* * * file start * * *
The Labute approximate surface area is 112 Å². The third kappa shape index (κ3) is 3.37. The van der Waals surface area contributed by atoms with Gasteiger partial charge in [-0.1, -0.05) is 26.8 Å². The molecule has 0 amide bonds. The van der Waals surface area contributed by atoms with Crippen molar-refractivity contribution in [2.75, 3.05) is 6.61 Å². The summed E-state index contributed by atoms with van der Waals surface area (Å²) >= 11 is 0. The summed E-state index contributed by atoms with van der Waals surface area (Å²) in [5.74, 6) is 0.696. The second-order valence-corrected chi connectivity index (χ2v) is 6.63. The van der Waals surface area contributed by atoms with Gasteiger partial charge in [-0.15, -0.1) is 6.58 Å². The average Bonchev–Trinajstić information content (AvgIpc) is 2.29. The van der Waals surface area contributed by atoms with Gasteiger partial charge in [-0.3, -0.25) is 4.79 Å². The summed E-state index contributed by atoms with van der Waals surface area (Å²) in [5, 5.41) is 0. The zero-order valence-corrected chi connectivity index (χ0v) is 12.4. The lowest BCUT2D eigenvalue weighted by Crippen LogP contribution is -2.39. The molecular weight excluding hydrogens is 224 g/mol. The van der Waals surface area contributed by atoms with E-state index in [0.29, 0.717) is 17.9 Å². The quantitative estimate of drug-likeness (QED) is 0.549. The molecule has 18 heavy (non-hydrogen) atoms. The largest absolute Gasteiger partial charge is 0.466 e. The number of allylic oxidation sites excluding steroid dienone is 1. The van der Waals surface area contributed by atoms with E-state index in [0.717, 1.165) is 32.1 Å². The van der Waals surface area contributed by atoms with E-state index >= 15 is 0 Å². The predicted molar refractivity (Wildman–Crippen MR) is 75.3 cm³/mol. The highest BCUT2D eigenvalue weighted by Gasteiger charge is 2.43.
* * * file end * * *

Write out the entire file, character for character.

The Labute approximate surface area is 112 Å². The third kappa shape index (κ3) is 3.37. The van der Waals surface area contributed by atoms with Gasteiger partial charge in [-0.1, -0.05) is 26.8 Å². The molecule has 0 amide bonds. The van der Waals surface area contributed by atoms with Crippen molar-refractivity contribution in [2.75, 3.05) is 6.61 Å². The summed E-state index contributed by atoms with van der Waals surface area (Å²) >= 11 is 0. The summed E-state index contributed by atoms with van der Waals surface area (Å²) in [5.74, 6) is 0.696. The second-order valence-corrected chi connectivity index (χ2v) is 6.63. The van der Waals surface area contributed by atoms with Gasteiger partial charge in [-0.15, -0.1) is 6.58 Å². The average Bonchev–Trinajstić information content (AvgIpc) is 2.29. The van der Waals surface area contributed by atoms with Gasteiger partial charge in [-0.3, -0.25) is 4.79 Å². The summed E-state index contributed by atoms with van der Waals surface area (Å²) in [5, 5.41) is 0. The zero-order valence-corrected chi connectivity index (χ0v) is 12.4. The lowest BCUT2D eigenvalue weighted by Crippen LogP contribution is -2.39. The molecular weight excluding hydrogens is 224 g/mol. The van der Waals surface area contributed by atoms with E-state index in [0.29, 0.717) is 17.9 Å². The quantitative estimate of drug-likeness (QED) is 0.549. The molecule has 18 heavy (non-hydrogen) atoms. The largest absolute Gasteiger partial charge is 0.466 e. The number of allylic oxidation sites excluding steroid dienone is 1. The van der Waals surface area contributed by atoms with E-state index in [0.717, 1.165) is 32.1 Å². The van der Waals surface area contributed by atoms with E-state index >= 15 is 0 Å². The predicted molar refractivity (Wildman–Crippen MR) is 75.3 cm³/mol. The highest BCUT2D eigenvalue weighted by Gasteiger charge is 2.43.